How Well Do Horse Industry Members Interpret and Apply Animal Behavior and Welfare Concepts?
Misunderstanding or misinterpreting specific animal behavior and welfare terminology, as well as principles of learning theory, may influence an individual’s perceptions of horse behavior. This error could potentially result in unnecessary applications of horse training principles and/or human interventions, which could potentially worsen the behavior or situation, leading to unnecessary welfare problems.
The purpose of this dissertation was to explore interpretations and understandings of specific animal behavior and welfare terminology, and learning theory principles, as applied to horses, among adults within the horse industry. Chapters 1 and 2 introduced, summarized, and linked the connection between horse behavior, horse welfare, learning theory, and schema theory. Chapter 3 and Chapter 4 each pilot-tested an online survey that was completed at the convenience of each participant to explore these interpretations and understandings. Chapter 3 (n = 46) utilized a survey containing general demographic questions, psychographic questions related to horse industry involvement, five videos of horse-human interactions (each with corresponding heart rate, HR, data), and 11 learning theory scenarios. Chapter 4 (n = 21) used a survey containing general demographic questions and five videos of various human-horse interactions, including the same five videos with horse HR information included. Using results from Chapter 3 and Chapter 4, further investigation of how individuals interpret and understand specific animal behavior and welfare terminology, and learning theory principles, as applied to horses was explored across a larger sample of adults within the horse industry. Chapter 5 (n = 1,145) utilized the same survey instrument as Chapter 3 among a more robust sample of adults within the horse industry.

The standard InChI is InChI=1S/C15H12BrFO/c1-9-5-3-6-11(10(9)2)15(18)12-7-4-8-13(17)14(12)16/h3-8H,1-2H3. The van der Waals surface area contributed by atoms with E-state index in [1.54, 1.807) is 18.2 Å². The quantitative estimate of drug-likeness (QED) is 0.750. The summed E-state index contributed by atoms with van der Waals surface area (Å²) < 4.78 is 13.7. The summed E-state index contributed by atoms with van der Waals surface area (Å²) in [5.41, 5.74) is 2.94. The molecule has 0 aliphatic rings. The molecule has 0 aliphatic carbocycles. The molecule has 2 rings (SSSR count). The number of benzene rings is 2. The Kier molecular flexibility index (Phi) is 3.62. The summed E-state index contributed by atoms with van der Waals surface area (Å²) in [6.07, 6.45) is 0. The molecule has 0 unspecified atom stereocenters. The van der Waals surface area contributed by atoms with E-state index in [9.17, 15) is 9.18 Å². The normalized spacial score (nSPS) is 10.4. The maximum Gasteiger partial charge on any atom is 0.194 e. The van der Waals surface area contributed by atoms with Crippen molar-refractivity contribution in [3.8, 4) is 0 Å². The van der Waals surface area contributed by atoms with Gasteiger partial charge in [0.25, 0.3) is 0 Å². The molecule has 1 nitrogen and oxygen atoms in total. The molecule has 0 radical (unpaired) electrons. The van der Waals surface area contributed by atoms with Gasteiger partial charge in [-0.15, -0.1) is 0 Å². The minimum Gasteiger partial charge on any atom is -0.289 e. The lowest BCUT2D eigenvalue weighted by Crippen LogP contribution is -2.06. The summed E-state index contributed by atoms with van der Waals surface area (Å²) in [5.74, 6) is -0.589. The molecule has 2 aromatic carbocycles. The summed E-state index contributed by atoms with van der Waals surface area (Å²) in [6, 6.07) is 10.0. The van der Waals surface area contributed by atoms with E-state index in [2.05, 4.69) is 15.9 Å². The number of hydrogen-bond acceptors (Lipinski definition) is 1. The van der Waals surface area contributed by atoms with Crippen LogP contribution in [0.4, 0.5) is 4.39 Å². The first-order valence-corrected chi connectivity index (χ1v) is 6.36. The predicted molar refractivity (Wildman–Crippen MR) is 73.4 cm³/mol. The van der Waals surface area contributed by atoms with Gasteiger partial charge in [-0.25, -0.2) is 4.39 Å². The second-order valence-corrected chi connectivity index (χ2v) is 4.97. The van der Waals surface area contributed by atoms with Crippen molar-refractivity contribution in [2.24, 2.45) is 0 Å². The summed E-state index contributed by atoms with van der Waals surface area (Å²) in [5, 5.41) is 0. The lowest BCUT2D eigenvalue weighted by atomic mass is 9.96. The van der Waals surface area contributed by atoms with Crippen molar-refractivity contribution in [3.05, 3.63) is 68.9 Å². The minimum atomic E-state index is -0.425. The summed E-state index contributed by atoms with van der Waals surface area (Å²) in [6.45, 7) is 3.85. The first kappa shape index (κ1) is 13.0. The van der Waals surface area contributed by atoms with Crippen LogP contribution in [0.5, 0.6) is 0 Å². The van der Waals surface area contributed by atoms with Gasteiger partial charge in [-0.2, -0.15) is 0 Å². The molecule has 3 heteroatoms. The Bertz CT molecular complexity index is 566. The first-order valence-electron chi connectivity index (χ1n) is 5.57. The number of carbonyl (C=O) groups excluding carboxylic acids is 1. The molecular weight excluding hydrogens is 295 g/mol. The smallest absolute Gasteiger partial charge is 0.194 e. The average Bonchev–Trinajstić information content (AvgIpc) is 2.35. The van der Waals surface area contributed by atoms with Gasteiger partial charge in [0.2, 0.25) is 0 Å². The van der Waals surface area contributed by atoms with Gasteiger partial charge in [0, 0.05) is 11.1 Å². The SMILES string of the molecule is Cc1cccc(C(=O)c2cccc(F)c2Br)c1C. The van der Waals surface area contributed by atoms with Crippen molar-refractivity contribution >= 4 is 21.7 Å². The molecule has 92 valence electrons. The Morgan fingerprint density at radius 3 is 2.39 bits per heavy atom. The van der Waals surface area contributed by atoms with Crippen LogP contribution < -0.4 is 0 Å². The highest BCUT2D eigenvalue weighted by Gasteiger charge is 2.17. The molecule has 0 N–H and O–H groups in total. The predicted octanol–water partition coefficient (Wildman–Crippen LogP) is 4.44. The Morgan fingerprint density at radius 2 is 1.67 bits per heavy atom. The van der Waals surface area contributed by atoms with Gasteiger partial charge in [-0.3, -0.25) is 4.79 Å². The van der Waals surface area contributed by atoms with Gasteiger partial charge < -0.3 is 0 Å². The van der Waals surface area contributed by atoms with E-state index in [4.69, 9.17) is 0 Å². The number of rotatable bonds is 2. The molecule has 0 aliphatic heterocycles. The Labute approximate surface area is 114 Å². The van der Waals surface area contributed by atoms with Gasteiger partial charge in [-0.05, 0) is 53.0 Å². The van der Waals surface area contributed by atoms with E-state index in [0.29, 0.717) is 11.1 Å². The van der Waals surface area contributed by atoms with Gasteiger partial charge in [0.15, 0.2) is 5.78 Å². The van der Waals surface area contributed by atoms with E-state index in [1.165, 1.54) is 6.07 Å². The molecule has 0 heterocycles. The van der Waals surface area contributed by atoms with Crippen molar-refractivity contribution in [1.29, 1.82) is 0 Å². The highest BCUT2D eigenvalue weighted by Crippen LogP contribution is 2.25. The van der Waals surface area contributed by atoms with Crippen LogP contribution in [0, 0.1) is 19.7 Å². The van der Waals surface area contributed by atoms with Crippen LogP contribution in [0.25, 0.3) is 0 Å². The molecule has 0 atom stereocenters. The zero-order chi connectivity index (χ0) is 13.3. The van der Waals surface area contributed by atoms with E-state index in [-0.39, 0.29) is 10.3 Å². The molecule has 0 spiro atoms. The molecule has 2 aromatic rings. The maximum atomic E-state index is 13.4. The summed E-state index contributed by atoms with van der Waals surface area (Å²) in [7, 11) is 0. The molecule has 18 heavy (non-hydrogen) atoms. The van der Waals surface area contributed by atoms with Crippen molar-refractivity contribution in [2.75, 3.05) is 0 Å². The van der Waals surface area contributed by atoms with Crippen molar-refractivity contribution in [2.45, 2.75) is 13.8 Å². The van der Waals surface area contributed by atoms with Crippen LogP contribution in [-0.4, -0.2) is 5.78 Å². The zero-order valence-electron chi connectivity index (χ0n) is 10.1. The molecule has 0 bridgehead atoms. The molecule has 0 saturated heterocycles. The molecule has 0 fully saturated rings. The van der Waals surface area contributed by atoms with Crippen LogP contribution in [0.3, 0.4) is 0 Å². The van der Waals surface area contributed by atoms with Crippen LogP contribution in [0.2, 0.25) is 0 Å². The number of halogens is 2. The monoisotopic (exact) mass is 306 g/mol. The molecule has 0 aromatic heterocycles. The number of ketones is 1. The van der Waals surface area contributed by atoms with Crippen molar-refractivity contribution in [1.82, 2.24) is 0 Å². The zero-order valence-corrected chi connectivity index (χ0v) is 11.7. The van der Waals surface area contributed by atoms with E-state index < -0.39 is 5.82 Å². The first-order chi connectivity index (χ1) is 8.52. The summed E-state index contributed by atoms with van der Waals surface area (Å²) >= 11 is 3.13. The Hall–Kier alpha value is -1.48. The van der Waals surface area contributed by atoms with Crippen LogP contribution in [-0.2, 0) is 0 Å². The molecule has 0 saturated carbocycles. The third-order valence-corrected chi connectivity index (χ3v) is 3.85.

Across all three studies, the main results suggest that although participants demonstrated a high level of agreement between each other when identifying fear, stress, and reactivity to describe a horse’s behavior, participants could not correctly define fear, stress, reactivity, or principles of learning theory, as related to horses. They also could not connect these states to an important physiological factor, i.e., HR, when identifying these states. Results across all three studies suggest that most participant demographics (such as age, gender, or race) did not influence participants’ abilities to correctly identify or define fear, stress, reactivity, or learning theory principles. Similarly, results from Chapters 3 and 5 suggest that most participant psychographics, such as horse ownership, or level of involvement with horses, did not affect ability to correctly identify key horse behaviors related to fear, stress, and reactivity, or understanding of learning theory principles, or ability to correctly define these states and principles.
Overall, this dissertation identified the need for additional education when it comes to clearly defining specific states such as fear, stress, and reactivity for individuals across the horse industry. Additional psychographic factors, such as an individual’s specific role or niche in the industry, or an individuals’ overall view of horses, should be further explored.